the fall of rational creation and the conquest of the cosmos by death is something that appears to us nowhere within the course of nature or history

The moral apostasy of rational beings from the proper love of God is somehow the reason for the reign of death and suffering in the cosmos, that human beings—constituting what Maximus the Confessor called the priestly “methorios” (the boundary or frontier) between the physical and the spiritual realms—severed the bond between God’s eternity and cosmicContinue reading “the fall of rational creation and the conquest of the cosmos by death is something that appears to us nowhere within the course of nature or history”

The stars, inasmuch as they are visible, do not embody exact knowledge, which can only be grasped by the mind and thought.

Summary of Plato’s understanding of the stars from Origen and the Life of the Stars: A History of an Idea by Alan Scott (Oxford Early Christian Studies, Clarendon Press, 1994): Plato is less concerned with how things happen than with why they happen, and for this reason he regards astronomy as only of secondary importance.Continue reading “The stars, inasmuch as they are visible, do not embody exact knowledge, which can only be grasped by the mind and thought.”

a slave society which might be called either capitalist or Communist

George Orwell in “Second Thoughts on James Burnham” (1946): Chesterton predicted the disappearance of democracy and private property, and the rise of a slave society which might be called either capitalist or Communist.

My Accidental Day with Super Power

I have taken down the original draft of this story as it has been posted in a revised version as “A Misunderstanding with my Guardian Angel over the Meaning of Super-Power” by Macrina Magazine. Note on the background of my writing of this story: In preparation for our Thanksgiving get-together this year, my mother-in-law askedContinue reading “My Accidental Day with Super Power”

the book is generally written by the one man in the village who is mad

It is quite easy to see why a legend is treated, and ought to be treated, more respectfully than a book of history. The legend is generally made by a majority of the people in the village, who are sane. The book is generally written by the one man in the village who is mad.Continue reading “the book is generally written by the one man in the village who is mad”

How can the end of the world start in a place like this?

From Good Omens by Neil Gaiman and Terry Pratchett. The authors would like to join the demon Crowley in dedicating this book to the memory of G.K. CHESTERTON. A man who knew what was going on. Also regarding GKC, in the story, we have this at one point within Crowley’s stream of consciousness thinking: WhoContinue reading “How can the end of the world start in a place like this?”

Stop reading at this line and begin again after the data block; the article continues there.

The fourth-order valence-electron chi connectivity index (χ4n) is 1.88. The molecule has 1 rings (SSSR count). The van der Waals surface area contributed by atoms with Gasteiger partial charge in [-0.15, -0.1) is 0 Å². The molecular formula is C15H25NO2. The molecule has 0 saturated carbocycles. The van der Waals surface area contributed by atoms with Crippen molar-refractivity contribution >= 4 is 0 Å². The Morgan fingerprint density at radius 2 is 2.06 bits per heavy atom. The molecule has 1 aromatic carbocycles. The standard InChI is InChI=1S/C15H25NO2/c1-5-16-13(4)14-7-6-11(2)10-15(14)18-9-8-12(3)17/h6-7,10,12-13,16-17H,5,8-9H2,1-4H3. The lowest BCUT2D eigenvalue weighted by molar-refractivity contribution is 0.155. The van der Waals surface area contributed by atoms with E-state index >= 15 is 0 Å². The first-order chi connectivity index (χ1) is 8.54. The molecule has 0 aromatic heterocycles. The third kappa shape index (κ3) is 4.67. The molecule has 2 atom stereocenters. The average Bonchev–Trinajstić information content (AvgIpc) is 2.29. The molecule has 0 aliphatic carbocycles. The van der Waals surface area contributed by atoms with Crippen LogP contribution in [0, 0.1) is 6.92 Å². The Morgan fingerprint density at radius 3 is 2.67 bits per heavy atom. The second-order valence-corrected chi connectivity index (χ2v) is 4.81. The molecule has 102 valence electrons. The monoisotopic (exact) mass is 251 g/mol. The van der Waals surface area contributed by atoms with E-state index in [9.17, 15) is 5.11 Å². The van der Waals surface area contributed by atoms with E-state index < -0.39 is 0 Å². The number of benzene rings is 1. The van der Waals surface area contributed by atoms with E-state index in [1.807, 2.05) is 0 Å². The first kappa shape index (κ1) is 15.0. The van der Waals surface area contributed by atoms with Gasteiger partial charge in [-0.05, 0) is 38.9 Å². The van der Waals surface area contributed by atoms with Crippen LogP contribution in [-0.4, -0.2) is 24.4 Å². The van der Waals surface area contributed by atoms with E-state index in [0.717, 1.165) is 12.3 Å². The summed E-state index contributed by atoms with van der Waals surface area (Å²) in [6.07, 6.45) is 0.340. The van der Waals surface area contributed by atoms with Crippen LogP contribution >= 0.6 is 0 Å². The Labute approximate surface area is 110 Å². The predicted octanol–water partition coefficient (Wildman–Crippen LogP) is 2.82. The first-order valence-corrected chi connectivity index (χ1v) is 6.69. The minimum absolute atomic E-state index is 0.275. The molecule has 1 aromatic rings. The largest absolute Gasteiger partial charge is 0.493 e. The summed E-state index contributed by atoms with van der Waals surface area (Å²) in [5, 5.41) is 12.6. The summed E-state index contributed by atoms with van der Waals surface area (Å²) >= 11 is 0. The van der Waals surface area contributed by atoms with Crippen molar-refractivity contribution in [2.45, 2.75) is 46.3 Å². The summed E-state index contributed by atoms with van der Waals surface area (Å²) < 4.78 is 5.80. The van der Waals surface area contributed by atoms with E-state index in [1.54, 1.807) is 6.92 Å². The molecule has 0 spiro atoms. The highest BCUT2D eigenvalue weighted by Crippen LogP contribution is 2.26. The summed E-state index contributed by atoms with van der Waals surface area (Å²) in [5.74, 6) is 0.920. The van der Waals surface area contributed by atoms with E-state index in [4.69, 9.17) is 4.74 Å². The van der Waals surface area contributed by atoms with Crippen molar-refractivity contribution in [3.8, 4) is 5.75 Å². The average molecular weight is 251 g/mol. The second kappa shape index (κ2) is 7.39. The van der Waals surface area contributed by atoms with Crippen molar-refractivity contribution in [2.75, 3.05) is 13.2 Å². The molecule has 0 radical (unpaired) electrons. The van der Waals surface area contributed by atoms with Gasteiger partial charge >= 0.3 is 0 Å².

Seeking the Heart of the Christian Classical Tradition of Education amid Socioeconomic and Cultural Diversity

[Intro Note: this was delivered as the afternoon plenary talk at the Alcuin Mid-Atlantic Regional Retreat at Veritas (a classical Christian school in Richmond, VA) on March 22, 2019 by Jesse Hake. The assigned topic was “Classical Christian Education for Culturally and Socioeconomically Diverse Settings.” At the end of this post, a handout is includedContinue reading “Seeking the Heart of the Christian Classical Tradition of Education amid Socioeconomic and Cultural Diversity”

cowled with smoke and starred with lamps

Modern Elfland by G.K. Chesterton I cut a staff in a churchyard copse, I clad myself in ragged things, I set a feather in my cap That fell out of an angel’s wings. I filled my wallet with white stones, I took three foxgloves in my hand, I slung my shoes across my back, AndContinue reading “cowled with smoke and starred with lamps”

the giant laughter of Christian men that roars through a thousand tales

Then Alfred laughed out suddenly, Like thunder in the spring, Till shook aloud the lintel-beams, And the squirrels stirred in dusty dreams, And the startled birds went up in streams, For the laughter of the King. And the beasts of the earth and the birds looked down, In a wild solemnity, On a stranger sightContinue reading “the giant laughter of Christian men that roars through a thousand tales”

but the men that drink the blood of God go singing to their shame

Their gods were sadder than the sea, Gods of a wandering will, Who cried for blood like beasts at night, Sadly, from hill to hill. “…The men of the East may spell the stars, And times and triumphs mark, But the men signed of the cross of Christ Go gaily in the dark.” “The menContinue reading “but the men that drink the blood of God go singing to their shame”